If you want some traffic to your site, you MUST get listed in the search engines and directories. If everything else equaled one hit to your site, then getting properly listed in the search engines equals ten or twenty hits. That’s the ratio – search engine listings are ten to twenty times more valuable than anything else.
In fact, the common advise is to totally ignore every other type of marketing and advertising on the web until you get your site completely listed in the search engines and directories. That’s pretty good advice.
When you create a web site the first thing you want to do is create a good site. Your pages should be well designed, with keywords in your Metatags, Description, Title, ALT tags, text and header (H1 and H2) tags. Spend some time working on this – it is important to get it right.
So what does this mean? You must first decide on your sites theme. Let’s say your site is about asthma. Okay, look in a good thesaurus and find synonyms for asthma. Look in the dictionary and check the definition and read some encyclopedia articles. While doing this make a list of words which are related to asthma.
Now pick some of those words and include them in a short (70 or so character) title. This becomes your
tag. Create a 200 word description (becomes the DESCRIPTION Metatag) and list the words you found in the KEYWORD Metatag.
When you design your page, be sure and include at least one header
and a few sub headers
and include some of your keywords in those. Also, the first paragraph following each header tag should be written very well and include a peppering of keywords.
Got some graphics? Include a few of those on the page and be sure to add descriptions using the ALT field on the IMG tag. It’s a good idea if these ALT tags each include a keyword or two.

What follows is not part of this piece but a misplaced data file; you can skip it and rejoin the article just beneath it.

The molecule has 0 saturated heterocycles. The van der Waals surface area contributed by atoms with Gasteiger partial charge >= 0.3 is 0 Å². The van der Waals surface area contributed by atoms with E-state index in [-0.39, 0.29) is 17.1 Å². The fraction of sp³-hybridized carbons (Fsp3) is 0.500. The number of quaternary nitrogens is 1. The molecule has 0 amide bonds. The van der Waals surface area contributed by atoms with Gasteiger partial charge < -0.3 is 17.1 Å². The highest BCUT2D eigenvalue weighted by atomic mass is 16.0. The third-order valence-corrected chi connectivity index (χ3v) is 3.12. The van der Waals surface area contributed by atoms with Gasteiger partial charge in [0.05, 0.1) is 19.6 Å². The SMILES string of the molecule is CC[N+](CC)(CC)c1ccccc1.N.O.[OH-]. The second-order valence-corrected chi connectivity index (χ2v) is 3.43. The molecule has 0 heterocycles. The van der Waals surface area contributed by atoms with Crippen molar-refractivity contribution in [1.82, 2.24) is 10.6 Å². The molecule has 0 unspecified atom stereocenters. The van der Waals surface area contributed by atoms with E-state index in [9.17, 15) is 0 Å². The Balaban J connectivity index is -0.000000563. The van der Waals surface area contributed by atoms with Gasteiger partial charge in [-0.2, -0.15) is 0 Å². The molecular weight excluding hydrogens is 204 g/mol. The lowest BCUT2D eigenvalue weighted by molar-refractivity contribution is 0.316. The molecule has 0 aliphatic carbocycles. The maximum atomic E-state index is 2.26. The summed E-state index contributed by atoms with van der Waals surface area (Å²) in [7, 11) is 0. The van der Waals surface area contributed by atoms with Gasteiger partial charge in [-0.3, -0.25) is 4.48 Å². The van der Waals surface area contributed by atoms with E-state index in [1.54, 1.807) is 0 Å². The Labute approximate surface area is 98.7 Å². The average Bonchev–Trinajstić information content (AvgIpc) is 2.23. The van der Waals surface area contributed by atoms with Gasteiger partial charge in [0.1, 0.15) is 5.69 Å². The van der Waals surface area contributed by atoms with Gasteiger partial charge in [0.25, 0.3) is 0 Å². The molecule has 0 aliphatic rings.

Avoid framing your site – and if you do use frames, be sure to include an unframed version to submit to the search engines.
I’ve also found it to be a good idea to create “hallway” pages which act like site maps. These pages are just pure text and links to every page on the site. These are great for submitting all of your pages to search engines at once. These also solve the question of “how deep do search engines crawl a site?” because they place every page on the second level.
I know what you are thinking now – what does any of this have to do with the search engines? As it turns out all of this is critical. You have to remember that what a search engine is trying to do when it spiders your page is determine what your page is all about. The more you can make this obvious, the higher ranking you will get.
Since many search engines are now beginning to look at the popularity of a site, it is a good idea to get your link exchange program going before you submit to the larger search engines. It is also an excellent idea to list your site in directories (including Yahoo) before submitting to the big 10 engines. Remember to submit all of your link exchange partners to the search engines BEFORE you submit your own site. This will help you get a higher ranking right away.
From my own experience, you should hand-submit to the largest dozen directories, then hand-submit to the top dozen or so search engines. Use an automatic submission program to submit to the remainder of the search engines and directories. Following that, join as many web rings and communities as are appropriate to your site. Only when you have all of that covered should you move to FFA lists, opt-in emails, classified ads, and so forth.
I’ve also found that banner exchanges (especially Linkexchange) are virtually useless. I reviewed my own logs and determined that out of 1,000 unique hits to my site only one was due to a banner exchange. Now I would assume that very well designed banners could increase this ratio, but based on what I’ve learned this would follow after getting the site listed in search engines and directories.